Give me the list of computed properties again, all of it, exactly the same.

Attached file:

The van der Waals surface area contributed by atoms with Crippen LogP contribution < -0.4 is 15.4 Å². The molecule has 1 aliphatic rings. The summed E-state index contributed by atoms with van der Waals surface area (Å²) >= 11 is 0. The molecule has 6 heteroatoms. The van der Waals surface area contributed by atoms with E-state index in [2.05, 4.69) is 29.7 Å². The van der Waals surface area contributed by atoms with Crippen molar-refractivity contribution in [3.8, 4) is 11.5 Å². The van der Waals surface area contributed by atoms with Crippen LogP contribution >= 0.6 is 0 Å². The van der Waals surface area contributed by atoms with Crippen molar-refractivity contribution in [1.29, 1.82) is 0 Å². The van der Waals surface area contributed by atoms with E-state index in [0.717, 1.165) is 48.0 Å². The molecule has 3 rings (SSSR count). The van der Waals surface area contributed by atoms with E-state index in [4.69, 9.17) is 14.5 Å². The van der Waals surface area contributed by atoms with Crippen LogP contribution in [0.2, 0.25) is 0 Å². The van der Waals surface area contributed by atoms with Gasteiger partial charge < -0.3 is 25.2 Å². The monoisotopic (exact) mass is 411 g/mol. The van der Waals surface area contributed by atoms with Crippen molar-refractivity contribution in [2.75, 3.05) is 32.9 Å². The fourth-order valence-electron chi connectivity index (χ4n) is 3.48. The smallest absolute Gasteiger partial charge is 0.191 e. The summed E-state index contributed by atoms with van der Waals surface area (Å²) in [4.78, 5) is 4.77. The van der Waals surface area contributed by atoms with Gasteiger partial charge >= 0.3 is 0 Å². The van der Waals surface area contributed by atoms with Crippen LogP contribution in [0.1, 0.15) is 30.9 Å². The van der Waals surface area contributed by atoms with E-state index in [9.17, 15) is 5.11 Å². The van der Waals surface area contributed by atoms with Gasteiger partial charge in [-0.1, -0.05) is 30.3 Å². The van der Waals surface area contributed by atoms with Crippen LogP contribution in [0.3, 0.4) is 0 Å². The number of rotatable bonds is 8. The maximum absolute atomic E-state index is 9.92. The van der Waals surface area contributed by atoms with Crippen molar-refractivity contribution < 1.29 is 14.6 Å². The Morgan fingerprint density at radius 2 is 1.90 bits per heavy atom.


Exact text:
The van der Waals surface area contributed by atoms with Crippen LogP contribution < -0.4 is 15.4 Å². The molecule has 1 aliphatic rings. The summed E-state index contributed by atoms with van der Waals surface area (Å²) >= 11 is 0. The molecule has 6 heteroatoms. The van der Waals surface area contributed by atoms with E-state index in [2.05, 4.69) is 29.7 Å². The van der Waals surface area contributed by atoms with Crippen molar-refractivity contribution in [3.8, 4) is 11.5 Å². The van der Waals surface area contributed by atoms with Crippen LogP contribution >= 0.6 is 0 Å². The van der Waals surface area contributed by atoms with Crippen molar-refractivity contribution in [1.29, 1.82) is 0 Å². The van der Waals surface area contributed by atoms with E-state index in [0.717, 1.165) is 48.0 Å². The molecule has 3 rings (SSSR count). The van der Waals surface area contributed by atoms with E-state index in [4.69, 9.17) is 14.5 Å². The van der Waals surface area contributed by atoms with Crippen LogP contribution in [0.2, 0.25) is 0 Å². The van der Waals surface area contributed by atoms with Gasteiger partial charge < -0.3 is 25.2 Å². The monoisotopic (exact) mass is 411 g/mol. The van der Waals surface area contributed by atoms with Crippen molar-refractivity contribution in [2.75, 3.05) is 32.9 Å². The fourth-order valence-electron chi connectivity index (χ4n) is 3.48. The smallest absolute Gasteiger partial charge is 0.191 e. The summed E-state index contributed by atoms with van der Waals surface area (Å²) in [4.78, 5) is 4.77. The van der Waals surface area contributed by atoms with Gasteiger partial charge >= 0.3 is 0 Å². The van der Waals surface area contributed by atoms with Crippen LogP contribution in [0.1, 0.15) is 30.9 Å². The van der Waals surface area contributed by atoms with E-state index in [9.17, 15) is 5.11 Å². The van der Waals surface area contributed by atoms with Gasteiger partial charge in [-0.1, -0.05) is 30.3 Å². The van der Waals surface area contributed by atoms with Crippen LogP contribution in [0.3, 0.4) is 0 Å². The number of rotatable bonds is 8. The maximum absolute atomic E-state index is 9.92. The van der Waals surface area contributed by atoms with Crippen molar-refractivity contribution < 1.29 is 14.6 Å². The Morgan fingerprint density at radius 2 is 1.90 bits per heavy atom.